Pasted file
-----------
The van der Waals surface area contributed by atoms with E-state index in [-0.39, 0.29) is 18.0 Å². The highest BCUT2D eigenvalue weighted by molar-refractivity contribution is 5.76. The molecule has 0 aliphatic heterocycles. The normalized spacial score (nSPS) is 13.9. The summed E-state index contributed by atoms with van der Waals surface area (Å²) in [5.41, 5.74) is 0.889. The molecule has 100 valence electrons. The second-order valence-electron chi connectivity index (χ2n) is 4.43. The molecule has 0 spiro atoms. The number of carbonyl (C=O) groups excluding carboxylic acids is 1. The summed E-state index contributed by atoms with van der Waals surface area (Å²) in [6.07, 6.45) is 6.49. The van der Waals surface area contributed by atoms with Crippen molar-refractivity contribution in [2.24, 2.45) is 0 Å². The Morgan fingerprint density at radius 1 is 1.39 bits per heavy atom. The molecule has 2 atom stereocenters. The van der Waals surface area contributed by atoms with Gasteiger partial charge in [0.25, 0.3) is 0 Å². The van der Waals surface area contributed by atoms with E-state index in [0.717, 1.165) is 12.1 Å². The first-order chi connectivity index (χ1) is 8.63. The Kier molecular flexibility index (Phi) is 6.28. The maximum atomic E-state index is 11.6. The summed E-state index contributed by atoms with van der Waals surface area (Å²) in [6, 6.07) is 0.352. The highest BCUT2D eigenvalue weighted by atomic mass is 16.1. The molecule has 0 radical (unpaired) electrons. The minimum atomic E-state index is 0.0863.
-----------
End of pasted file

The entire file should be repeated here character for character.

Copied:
The van der Waals surface area contributed by atoms with E-state index in [-0.39, 0.29) is 18.0 Å². The highest BCUT2D eigenvalue weighted by molar-refractivity contribution is 5.76. The molecule has 0 aliphatic heterocycles. The normalized spacial score (nSPS) is 13.9. The summed E-state index contributed by atoms with van der Waals surface area (Å²) in [5.41, 5.74) is 0.889. The molecule has 100 valence electrons. The second-order valence-electron chi connectivity index (χ2n) is 4.43. The molecule has 0 spiro atoms. The number of carbonyl (C=O) groups excluding carboxylic acids is 1. The summed E-state index contributed by atoms with van der Waals surface area (Å²) in [6.07, 6.45) is 6.49. The van der Waals surface area contributed by atoms with Crippen molar-refractivity contribution in [2.24, 2.45) is 0 Å². The Morgan fingerprint density at radius 1 is 1.39 bits per heavy atom. The molecule has 2 atom stereocenters. The van der Waals surface area contributed by atoms with Gasteiger partial charge in [0.25, 0.3) is 0 Å². The van der Waals surface area contributed by atoms with E-state index in [0.717, 1.165) is 12.1 Å². The first-order chi connectivity index (χ1) is 8.63. The Kier molecular flexibility index (Phi) is 6.28. The maximum atomic E-state index is 11.6. The summed E-state index contributed by atoms with van der Waals surface area (Å²) in [6, 6.07) is 0.352. The highest BCUT2D eigenvalue weighted by atomic mass is 16.1. The molecule has 0 radical (unpaired) electrons. The minimum atomic E-state index is 0.0863.